It also made me realize how unreliable our memory is—how it’s full of poorly remembered incidents, of memories that may not even be our own, and how hard the work of remembering is.
I think the stories reflect the purpose for which they were written, which was: to be read aloud to a room full of other writers at a community open mic.
“Seeing the evolution of Blood Meridian just reminds me of the value of the process: which involves drafting and revising, tinkering and experimenting, and for most writers, and certainly me, an unhurried attitude towards creative work.”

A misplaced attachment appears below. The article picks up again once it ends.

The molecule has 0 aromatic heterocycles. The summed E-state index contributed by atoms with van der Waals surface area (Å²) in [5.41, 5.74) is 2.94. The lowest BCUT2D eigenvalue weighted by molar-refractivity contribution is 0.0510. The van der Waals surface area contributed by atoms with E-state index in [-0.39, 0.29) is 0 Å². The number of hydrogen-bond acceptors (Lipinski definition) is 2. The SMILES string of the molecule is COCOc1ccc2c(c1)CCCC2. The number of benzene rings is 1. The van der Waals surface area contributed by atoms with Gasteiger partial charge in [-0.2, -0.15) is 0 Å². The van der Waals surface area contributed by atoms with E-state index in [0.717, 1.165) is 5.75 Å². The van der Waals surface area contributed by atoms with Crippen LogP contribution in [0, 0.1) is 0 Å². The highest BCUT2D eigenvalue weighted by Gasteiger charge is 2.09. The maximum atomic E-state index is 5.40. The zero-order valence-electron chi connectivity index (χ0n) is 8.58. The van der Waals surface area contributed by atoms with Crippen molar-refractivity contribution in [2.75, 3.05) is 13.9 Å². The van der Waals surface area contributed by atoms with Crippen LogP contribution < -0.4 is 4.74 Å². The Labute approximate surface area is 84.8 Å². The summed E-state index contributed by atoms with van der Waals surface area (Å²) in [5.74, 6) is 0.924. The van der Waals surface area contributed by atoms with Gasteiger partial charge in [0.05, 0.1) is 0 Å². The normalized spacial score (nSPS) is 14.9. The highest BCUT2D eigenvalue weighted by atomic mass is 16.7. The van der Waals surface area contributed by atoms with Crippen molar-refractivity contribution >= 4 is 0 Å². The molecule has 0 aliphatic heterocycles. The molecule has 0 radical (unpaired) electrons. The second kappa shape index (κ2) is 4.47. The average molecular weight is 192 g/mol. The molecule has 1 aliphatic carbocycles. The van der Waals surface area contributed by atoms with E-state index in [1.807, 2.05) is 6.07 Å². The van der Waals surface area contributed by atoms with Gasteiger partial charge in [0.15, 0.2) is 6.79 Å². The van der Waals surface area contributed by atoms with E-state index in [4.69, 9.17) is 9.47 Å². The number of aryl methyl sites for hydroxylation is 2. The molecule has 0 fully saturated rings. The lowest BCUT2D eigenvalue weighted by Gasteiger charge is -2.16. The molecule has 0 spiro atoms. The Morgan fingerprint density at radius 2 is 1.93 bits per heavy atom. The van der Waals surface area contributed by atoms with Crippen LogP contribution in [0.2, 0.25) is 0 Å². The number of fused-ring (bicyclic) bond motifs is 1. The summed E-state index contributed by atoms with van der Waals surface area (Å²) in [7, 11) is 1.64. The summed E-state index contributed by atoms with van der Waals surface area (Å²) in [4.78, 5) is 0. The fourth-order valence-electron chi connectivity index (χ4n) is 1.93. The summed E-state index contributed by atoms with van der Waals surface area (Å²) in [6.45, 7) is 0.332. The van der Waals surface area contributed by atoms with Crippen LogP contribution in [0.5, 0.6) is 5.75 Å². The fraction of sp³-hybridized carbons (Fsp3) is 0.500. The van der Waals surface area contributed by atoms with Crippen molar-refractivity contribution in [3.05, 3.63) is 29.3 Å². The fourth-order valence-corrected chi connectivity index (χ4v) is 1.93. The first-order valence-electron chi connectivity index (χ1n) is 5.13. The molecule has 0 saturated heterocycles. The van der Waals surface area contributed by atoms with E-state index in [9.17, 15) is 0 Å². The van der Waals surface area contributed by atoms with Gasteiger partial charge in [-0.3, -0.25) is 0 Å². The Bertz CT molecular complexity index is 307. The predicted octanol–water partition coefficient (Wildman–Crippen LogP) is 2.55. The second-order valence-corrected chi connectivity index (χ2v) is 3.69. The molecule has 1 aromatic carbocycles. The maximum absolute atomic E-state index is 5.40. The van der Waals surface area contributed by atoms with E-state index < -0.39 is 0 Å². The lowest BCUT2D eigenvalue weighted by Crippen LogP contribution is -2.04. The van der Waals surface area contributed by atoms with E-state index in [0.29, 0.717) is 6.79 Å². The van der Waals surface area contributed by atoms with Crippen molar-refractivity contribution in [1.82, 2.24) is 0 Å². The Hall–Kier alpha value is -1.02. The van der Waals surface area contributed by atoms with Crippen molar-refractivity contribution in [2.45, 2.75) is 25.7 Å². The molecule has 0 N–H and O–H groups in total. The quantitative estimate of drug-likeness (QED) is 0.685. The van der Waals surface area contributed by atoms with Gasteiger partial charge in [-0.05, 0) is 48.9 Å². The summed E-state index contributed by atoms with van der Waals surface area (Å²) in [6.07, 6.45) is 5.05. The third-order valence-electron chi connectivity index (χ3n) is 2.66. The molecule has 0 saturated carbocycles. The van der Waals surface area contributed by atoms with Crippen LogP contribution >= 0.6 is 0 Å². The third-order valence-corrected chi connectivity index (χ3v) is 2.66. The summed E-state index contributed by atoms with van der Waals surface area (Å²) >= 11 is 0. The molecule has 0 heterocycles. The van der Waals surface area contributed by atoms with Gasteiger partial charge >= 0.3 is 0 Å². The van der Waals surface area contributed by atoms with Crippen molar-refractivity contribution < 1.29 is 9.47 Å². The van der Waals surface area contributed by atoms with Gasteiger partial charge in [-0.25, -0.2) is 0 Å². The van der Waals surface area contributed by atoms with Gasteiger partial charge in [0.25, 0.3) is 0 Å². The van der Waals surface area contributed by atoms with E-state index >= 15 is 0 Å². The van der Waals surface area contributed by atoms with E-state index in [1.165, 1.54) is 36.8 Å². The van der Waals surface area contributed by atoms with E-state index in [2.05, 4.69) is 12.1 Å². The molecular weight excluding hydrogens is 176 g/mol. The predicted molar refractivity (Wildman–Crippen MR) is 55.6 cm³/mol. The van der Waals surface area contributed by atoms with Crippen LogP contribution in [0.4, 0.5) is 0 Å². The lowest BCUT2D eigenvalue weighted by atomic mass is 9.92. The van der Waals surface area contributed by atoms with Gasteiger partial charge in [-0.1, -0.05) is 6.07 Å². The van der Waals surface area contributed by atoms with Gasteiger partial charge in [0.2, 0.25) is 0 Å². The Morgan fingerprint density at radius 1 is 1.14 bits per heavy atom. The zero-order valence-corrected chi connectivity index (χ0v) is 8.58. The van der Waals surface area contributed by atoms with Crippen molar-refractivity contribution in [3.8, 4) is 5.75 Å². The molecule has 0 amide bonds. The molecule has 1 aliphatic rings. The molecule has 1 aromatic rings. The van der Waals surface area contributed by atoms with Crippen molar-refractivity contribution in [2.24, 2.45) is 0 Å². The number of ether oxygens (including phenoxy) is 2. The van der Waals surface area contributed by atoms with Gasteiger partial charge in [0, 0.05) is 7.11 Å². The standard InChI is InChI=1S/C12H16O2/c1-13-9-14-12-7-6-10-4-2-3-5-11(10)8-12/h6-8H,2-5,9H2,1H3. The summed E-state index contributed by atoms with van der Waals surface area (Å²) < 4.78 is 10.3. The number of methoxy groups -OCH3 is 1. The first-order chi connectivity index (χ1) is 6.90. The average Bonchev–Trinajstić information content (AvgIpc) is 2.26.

Genuine flash must be hard as diamonds, warm as poetry.
I found myself drawn to the idea of taking these big, comic book concepts and applying them to a quiet story about loss and the poison of nostalgia.
Poetry and creative nonfiction are both about associations.
The world has so many great stories, and to limit the tales based on what readers may want, instead of offering them fresh slices of life through story, is a huge mistake.
The tiniest detail is part of the bigger structure and goals for the story, always.
What was most exhilarating for me, editing this book, was “the hunt,” discovering a new author or story that took me to a fresh place.
I try to write something new at least 3 to 5 times a week, and I tell myself that it doesn’t have to be good.